2. Ovi wasn’t sure he’d be picked first overall in the Draft by the Capitals
Ovechkin is brash and confident, but he wasn’t on his big Draft Day in 2004. Despite drawing comparisons as the best prospect since Mario Lemieux, Ovi wasn’t sure he’d actually be the first overall pick despite all the hype and attention.
“I was nervous obviously,” Ovechkin says, admitting he doubted himself. “There were lots of great players up there. I was like, ‘Maybe, [the Capitals] are going to take me.'”
Ovechkin’s agent at the time, Don Meehan, told Ovi he was probably going to be selected first or second overall. But Ovechkin, perhaps superstitious, was having none of it.
“I have to like listen,” Ovi recalls telling him. “Wait and hear my name.”
Of course, the Capitals did pick the Russian superstar first overall. Current GM Brian MacLellan says that looking back, he was “an automatic pick” and the “complete package.”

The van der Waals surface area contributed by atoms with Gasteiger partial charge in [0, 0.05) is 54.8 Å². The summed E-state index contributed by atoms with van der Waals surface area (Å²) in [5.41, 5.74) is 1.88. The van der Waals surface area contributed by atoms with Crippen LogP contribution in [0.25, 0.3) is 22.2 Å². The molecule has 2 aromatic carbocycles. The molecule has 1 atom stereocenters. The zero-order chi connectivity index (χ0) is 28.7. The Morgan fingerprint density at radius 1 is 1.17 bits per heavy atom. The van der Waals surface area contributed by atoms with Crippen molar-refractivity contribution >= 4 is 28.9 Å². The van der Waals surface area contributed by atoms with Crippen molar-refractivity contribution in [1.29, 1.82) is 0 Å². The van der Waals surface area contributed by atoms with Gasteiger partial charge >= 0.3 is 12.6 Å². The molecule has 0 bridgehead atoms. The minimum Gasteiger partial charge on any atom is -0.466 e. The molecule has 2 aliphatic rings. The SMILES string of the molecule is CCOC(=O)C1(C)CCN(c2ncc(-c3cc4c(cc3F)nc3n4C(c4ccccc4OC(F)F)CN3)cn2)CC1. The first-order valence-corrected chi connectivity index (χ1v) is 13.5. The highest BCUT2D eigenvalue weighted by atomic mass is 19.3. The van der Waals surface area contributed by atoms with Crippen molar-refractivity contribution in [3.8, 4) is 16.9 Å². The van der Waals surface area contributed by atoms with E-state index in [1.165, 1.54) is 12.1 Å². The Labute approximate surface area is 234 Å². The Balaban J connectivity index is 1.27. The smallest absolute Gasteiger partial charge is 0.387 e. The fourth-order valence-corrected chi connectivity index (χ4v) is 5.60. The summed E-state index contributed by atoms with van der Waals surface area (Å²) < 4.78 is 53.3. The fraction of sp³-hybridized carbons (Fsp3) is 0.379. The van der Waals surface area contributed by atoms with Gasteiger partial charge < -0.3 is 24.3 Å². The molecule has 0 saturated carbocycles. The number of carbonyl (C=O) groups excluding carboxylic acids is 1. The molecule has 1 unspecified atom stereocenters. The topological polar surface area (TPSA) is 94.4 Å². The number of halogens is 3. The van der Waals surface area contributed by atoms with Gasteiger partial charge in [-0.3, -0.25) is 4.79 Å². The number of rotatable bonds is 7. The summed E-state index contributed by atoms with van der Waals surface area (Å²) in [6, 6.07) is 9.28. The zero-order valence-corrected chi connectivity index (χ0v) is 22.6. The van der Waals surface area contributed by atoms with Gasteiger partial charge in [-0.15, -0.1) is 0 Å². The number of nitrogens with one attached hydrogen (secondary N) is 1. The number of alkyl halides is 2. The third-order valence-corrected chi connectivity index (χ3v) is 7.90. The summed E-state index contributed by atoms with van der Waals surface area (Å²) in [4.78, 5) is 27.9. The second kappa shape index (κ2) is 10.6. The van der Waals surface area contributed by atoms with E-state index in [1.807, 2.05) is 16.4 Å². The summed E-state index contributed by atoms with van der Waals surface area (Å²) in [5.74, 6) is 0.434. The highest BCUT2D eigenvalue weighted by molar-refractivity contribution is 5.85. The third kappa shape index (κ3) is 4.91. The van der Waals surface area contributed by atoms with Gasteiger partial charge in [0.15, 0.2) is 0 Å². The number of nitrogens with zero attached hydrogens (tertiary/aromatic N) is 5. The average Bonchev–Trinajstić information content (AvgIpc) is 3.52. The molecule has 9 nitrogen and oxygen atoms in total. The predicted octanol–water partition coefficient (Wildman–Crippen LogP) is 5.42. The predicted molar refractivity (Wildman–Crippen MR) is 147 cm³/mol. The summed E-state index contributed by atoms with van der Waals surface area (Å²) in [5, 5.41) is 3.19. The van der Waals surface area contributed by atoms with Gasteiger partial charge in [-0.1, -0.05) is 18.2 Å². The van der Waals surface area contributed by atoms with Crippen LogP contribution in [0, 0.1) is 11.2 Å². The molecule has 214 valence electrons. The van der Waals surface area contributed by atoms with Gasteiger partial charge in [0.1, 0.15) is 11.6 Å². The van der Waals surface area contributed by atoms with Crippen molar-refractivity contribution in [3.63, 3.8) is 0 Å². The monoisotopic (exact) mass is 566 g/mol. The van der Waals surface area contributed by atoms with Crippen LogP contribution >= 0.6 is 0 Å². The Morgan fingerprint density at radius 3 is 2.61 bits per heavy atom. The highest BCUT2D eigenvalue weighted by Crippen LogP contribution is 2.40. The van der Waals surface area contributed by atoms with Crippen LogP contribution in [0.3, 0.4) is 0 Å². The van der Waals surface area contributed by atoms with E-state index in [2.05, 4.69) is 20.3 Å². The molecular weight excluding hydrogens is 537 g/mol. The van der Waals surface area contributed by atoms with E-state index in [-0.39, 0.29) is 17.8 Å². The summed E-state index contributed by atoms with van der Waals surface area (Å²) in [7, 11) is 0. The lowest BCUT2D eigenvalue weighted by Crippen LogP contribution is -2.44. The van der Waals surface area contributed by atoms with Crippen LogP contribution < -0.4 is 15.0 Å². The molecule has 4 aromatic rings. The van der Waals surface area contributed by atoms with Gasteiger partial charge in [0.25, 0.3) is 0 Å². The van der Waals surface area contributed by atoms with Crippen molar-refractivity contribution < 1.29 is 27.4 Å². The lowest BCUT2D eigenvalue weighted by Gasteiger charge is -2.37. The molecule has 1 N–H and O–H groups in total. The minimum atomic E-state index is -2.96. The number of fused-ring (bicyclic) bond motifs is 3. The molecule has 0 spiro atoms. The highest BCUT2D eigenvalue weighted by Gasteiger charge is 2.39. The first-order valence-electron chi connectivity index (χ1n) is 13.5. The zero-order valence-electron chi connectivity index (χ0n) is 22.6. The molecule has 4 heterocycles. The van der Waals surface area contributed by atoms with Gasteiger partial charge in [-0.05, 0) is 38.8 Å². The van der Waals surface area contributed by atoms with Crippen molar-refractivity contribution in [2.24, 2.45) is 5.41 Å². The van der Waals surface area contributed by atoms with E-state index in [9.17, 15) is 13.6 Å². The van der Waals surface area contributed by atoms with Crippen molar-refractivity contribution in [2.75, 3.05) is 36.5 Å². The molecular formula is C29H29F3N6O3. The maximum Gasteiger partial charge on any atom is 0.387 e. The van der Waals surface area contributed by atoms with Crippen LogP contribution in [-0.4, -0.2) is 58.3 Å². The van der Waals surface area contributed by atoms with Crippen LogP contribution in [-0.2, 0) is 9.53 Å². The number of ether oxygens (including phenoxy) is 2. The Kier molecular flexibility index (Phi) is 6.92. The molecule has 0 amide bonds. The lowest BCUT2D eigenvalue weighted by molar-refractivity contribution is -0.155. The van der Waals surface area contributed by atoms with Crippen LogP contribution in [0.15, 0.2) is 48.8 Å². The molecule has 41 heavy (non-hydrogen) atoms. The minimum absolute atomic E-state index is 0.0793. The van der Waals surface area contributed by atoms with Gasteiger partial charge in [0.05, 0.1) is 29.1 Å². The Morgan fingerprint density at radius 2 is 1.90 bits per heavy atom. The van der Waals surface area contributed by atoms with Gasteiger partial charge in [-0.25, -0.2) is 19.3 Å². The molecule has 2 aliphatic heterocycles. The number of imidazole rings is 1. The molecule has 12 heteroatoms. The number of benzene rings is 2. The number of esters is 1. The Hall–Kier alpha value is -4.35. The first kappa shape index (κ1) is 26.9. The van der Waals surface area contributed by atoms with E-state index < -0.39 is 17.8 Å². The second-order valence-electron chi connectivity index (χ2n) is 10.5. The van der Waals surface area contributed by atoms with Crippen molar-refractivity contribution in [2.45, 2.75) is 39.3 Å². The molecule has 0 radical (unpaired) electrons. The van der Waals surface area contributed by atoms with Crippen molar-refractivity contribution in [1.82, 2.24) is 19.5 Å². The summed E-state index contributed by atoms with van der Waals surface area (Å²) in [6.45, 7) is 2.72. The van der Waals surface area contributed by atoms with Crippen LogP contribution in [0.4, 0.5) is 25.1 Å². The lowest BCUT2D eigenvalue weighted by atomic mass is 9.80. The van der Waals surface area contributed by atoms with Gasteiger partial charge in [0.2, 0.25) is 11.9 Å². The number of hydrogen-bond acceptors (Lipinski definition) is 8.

“To be honest with you, I never thought I’d be able to score 800 goals in the NHL,” Ovechkin says. “I’d be crazy if I came to the Draft and tell (then Capitals general manager) George McPhee, ‘Hey, you know what? If you draft me I’m going to score 800.’ It’s impossible.”
In a recent interview, McPhee said that the Capitals were pretty dead set on drafting Ovechkin as soon as they learned they won the Draft Lottery. While they considered Evgeni Malkin, who ended up being a star in his own right, Ovechkin’s intangibles put him over the top every time the team talked through the selection with scouts.
George McPhee: The top two guys in that draft were elite players. On our list, we had Ovechkin and Malkin there. I called Ross Mahoney right after the call from Collie to tell him that we won the lottery.
And I said, ‘What’s your initial impression?’
He said, ‘It’s gotta be Ovechkin.’
And so we talked about it, we discussed it more, and then obviously in a lot of detail in the next coming three or four weeks because Malkin is a hell of a player. We just thought the combination of goals and physical play and enthusiasm that Ovechkin brings, he had to be the guy.
3. Ovechkin felt like he in jail when he first arrived in the US